4 Keys to Testing Your Product With Rapid Prototyping
Do you have a product concept or invention in mind? By testing your product with rapid prototyping, you can construct a demo in your kitchen or garage and test it with consumers. Honestly. It doesn’t need to cost thousands to see if your idea could be a winner.
Even if you absolutely know your idea is a winner – and your mom agrees – it’s important to test it with potential customers, according to Heather Andrus, chief innovation officer at Altitude, a design and innovation consulting firm in Boston, Mass., that has worked with iconic companies including Nike, Colgate, Bose, and Motorola.
“With product testing, the goal is to get outside of your own head. You’re making a product that’s for lots of other people,” Andrus says.
Altitude tests its concepts early and often, each iteration looking for something different, beginning with the product’s value proposition and ending with details of the look, feel, and function.
See the need
Before beginning to develop a product, the wise inventor talks to people, says Andrus. “Take to them what you think they need, but be really open to hearing something totally different than what you thought. It’s the idea of finding the hidden needs.”
When Altitude was charged with developing children’s toothbrushes, the design team looked for things that might make brushing more engaging. “We took a bunch of toothbrushes, chopped them apart and put them back together, used Sculpey clay to make them fit their hands better.”
But when they took the designs out to kids, what they heard was, “Brushing hurts my gums.” The team realized that what children really needed was not Disney characters or funny handles but smaller-sized brushes for their little mouths.
Talking to professionals can also help you refine your product. RentaGreenBox.com produces zero-waste packing and moving materials. Before he launches a new product, founder Spencer Brown always runs ideas by pro movers.
While developing the Bio-Degradable Bed Bug Mattress Bag, movers told him that adding two extra inches to the sides of the bag would decrease their loading times of each mattress and extending the bag by six inches made it easier to fold and seal. These insights helped Brown create a product that really did the job right.
Find the want
Once you have the concept, value proposition testing lets you find out if people would want whatever a final product would deliver. Andrus advises creating a quick-and-dirty demonstration of what your product will do, no matter how kludgy the prototype is.
Many inventors get hung up wanting to perfect their product before they show it to anyone. There’s a natural fear that consumers will look at a jerry-rigged prototype and say, “But … it’s held together with tape.”
That is a concern, Andrus admits. The key to avoiding this response is to frame the demonstration for them correctly. For example, when Altitude tested the Margaritaville appliance concept, it rented restaurant-grade frozen-drink makers and gave them to consumers to take home. The machines were big, loud, and meant to churn out a pitcher of frozen drinks in 10 seconds.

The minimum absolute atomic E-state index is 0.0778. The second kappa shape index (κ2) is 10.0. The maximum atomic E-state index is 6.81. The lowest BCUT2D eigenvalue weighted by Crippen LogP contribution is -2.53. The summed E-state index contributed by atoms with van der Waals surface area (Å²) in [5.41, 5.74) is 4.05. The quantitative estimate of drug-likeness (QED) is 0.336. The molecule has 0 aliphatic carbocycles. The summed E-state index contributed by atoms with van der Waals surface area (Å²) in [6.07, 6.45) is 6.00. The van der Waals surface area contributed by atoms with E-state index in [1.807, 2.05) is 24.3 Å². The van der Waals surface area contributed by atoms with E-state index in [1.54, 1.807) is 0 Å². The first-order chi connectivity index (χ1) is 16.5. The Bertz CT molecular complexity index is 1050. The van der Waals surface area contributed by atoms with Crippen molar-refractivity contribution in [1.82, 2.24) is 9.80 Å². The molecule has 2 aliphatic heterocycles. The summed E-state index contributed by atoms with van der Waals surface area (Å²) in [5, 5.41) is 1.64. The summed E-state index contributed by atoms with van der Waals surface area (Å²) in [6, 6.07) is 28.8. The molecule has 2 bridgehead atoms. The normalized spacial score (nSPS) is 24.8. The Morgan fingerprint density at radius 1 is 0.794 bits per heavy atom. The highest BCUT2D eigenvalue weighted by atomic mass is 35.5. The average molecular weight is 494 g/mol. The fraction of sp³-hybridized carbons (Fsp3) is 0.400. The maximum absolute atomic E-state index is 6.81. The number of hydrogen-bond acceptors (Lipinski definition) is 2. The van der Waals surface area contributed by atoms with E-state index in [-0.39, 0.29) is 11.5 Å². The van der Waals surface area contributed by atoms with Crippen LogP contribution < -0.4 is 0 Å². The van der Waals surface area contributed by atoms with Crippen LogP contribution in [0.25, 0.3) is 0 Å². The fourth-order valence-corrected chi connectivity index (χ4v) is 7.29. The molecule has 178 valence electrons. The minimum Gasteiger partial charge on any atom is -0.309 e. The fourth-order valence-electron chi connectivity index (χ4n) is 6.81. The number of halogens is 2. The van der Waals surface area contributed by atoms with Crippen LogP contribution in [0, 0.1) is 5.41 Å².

“We wanted people to understand how much value they got from the output,” Andrus says. So Margaritaville testers were told, “Just focus on the drink itself. If you had an appliance that made a margarita just like this one, would you like it?”
Make it work
Once you’ve confirmed that there’s a potential market for your product, it’s time to start figuring out the details: the product’s features and functionality. Andrus stresses that you should test elements individually.
For example, ergonomics – the way the product feels when it’s used – can make or break an item. Altitude developed the Draftmark Tap System, a home system for serving beer on tap. The value proposition was obvious, Andrus says, but, she added, “The experience of the tap handle turned out to be the crux of the product.” Most beer drinkers have watched bartenders pull a pint hundreds of times, and they’ve built up an idea of what it must feel like that was in fact quite different from what pulling a pro tap really does feel like.
In two days, Altitude’s team roughed up eight different tap handles and brought consumers in to try them out. “We honed in on creating the experience that people imagined,” she says. “Build something that feels as real as possible as quickly as possible to get to the ergonomic solution.”
Multiple, quick tests with rapid prototyping
Ideally, Andrus says, you should test every feature of your product separately: colors; buttons, knobs and switches; handles; and innards. You don’t need a fancy design shop with a 3-D printer and injection molding. Even a high-end agency like Altitude goes really low-tech for some of its rapid prototyping. For example, tasked with creating new products for DeWalt, it came up with the idea of a rugged job-site radio.
The concept tanked in focus groups, but Altitude still believed in it. So the company built a box out of plywood, stuck a Sanyo boom box in it and gave it to construction crews to test. Workers loved it – and didn’t want to give it back. Combined with a charger, the DeWalt Worksite Radio/Charger became one of the company’s most successful product introductions.
For a more detailed look at how to build product prototypes designed to test different aspects of the concept, read Altitudes’ blog post about rapid prototyping.